Such is the simple introduction to the history of Automathes. The manuscript thus discovered he contrives with some difficulty to decipher, and he learns from it, that it was written by a Benedictine monk, who, with others, was driven from the island of Japan, in 1614. This monk having been wrecked off the coast of America, is fortunate enough to gain the shore of a country which is designated as Soteria, where he meets with the singular subject of these memoirs, from whose relation he has written them down. This volume was written by John Kirkby, who acted as tutor to Gibbon for about eighteen months. This historian informs us, that "distress forced him to leave the country," and he adds," his learning and virtue introduced him to my father, and at Putney he might have found at least temporary shelter, had not an act of indiscretion again driven him into the world. One day, reading prayers in the parish church, he most unluckily forgot the name of King George his patron, a loyal subject, dismissed him with some reluctance, and a decent reward; and how the poor man ended his days I have never been able to learn. Mr. John Kirkby is author of two small volumes; The Life of Automathes, (London, 1745,) and an English and Latin Grammar, (London, 1746), which, as a testimony of gratitude, he dedicated (Nov. 5, 1745), to my father. The books are before me: from them the pupil may judge the preceptor; and upon the whole, his judgment will not be unfavourable. The Grammar is executed with accuracy and skill, and I know not whether any better existed at the time in our language; but the Life of Automathes aspires to the honours of a philosophical fiction." The object of the

book is, as intimated in the title-page, to shew the extent to which the human understanding can proceed in the acquisition of knowledge and the enlargement of ideas unassisted by human intelligence, and uncheered by human converse. Not, as the author says, that he attributes those acquirements to the effect of our own capacity alone, any more than if he had had the most complete education which the world can afford.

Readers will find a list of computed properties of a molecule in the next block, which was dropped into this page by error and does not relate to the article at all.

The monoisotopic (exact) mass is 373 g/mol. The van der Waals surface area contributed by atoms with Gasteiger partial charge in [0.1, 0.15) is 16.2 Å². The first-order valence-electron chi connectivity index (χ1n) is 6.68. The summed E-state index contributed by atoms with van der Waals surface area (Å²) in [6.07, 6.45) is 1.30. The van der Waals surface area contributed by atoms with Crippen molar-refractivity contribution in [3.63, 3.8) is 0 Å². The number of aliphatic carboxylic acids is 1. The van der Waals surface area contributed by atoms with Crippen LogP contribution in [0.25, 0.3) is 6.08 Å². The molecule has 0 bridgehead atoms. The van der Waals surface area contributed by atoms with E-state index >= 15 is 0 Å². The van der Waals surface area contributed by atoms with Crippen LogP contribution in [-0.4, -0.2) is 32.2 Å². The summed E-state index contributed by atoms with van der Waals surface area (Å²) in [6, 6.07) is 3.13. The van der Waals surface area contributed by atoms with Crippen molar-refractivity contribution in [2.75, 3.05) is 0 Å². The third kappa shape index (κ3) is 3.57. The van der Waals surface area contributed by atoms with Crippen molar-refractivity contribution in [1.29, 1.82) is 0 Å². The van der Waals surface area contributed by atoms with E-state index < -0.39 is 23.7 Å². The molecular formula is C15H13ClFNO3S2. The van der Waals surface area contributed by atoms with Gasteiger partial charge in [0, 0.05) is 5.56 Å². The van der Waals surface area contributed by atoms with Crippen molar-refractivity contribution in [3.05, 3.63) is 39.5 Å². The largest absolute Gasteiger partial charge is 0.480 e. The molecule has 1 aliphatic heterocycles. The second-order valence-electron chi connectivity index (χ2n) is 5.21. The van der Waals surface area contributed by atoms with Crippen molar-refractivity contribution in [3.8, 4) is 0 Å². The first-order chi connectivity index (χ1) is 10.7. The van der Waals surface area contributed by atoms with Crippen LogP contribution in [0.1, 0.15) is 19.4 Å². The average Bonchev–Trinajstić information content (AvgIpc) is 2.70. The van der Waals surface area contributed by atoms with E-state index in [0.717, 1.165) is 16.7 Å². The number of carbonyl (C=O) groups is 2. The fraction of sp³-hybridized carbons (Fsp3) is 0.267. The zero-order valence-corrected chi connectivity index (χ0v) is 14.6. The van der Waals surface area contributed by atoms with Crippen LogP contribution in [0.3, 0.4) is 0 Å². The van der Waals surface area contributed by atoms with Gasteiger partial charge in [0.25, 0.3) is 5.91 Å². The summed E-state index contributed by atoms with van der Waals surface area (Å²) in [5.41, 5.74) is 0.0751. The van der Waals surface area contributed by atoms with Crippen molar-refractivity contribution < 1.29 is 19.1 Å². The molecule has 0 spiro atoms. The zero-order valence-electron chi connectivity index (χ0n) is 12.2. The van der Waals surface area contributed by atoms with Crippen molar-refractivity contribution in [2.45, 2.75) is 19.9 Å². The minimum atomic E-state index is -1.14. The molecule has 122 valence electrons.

"I have given you a brief history of my life, and the manner of my attainment of knowledge from my infancy, till the time of my entrance into human society; which happened towards the end of my twenty-first year, after I had continued in the island about nineteen years and ten months; and it is now near eleven years since. Through all which, I would have it well observed, that I attribute those acquirements no more to the effect of my own capacity alone, than if I had the most complete education which the world could afford. For I have all the reason in the world to believe, that if I had been left entirely to myself, after my father's departure from me, I should have been little better than my dumb companions. From whence I cannot but conclude, That man, by nature, depends as much after his birth upon the care and instruction of others, to bring him to act agreeably to his rational character, as he before depended upon the action of others to give him his birth.' And, if so, I think it may easily be made appear, that all nations of men, how distantly soever placed from each other, do actually derive their education from a supernatural original, and that ever since their first appearance in the world.'”

This proposition he attempts to prove principally by shewing that it is quite beyond the ability of human nature in itself to make such advances in education by experience, and that it is to be deduced from the agreement in the education of all mankind. Amongst the examples of agreement there are two which will, probably, excite a smile in our reader: "How comes it else," asks the worthy author," that no people have been discovered at any time, but what are trained to walk always in an erect posture only;" he might as well have asked, "How comes it then, that no people have been discovered at any time but what are without tails?" a fact in which, we verily believe, although the real and bona fide existence of this quadrupedal ornament has not wanted learned advocates. "Again," proceeds the speculative philosopher,

"What reason can be assigned for the universal concurrence of all mankind, in attempting to express their thoughts by no other means than that of speech, by articulate sounds of the voice, made by the motion of the lips and tongue? By what means could it happen, that the tongue, at least, should have any share at all in this; when the same thing may be demonstrated to be capable of being as fully performed, and more easily taught, by the bare tuning or modulating the voice; which is said to be experimented in China?"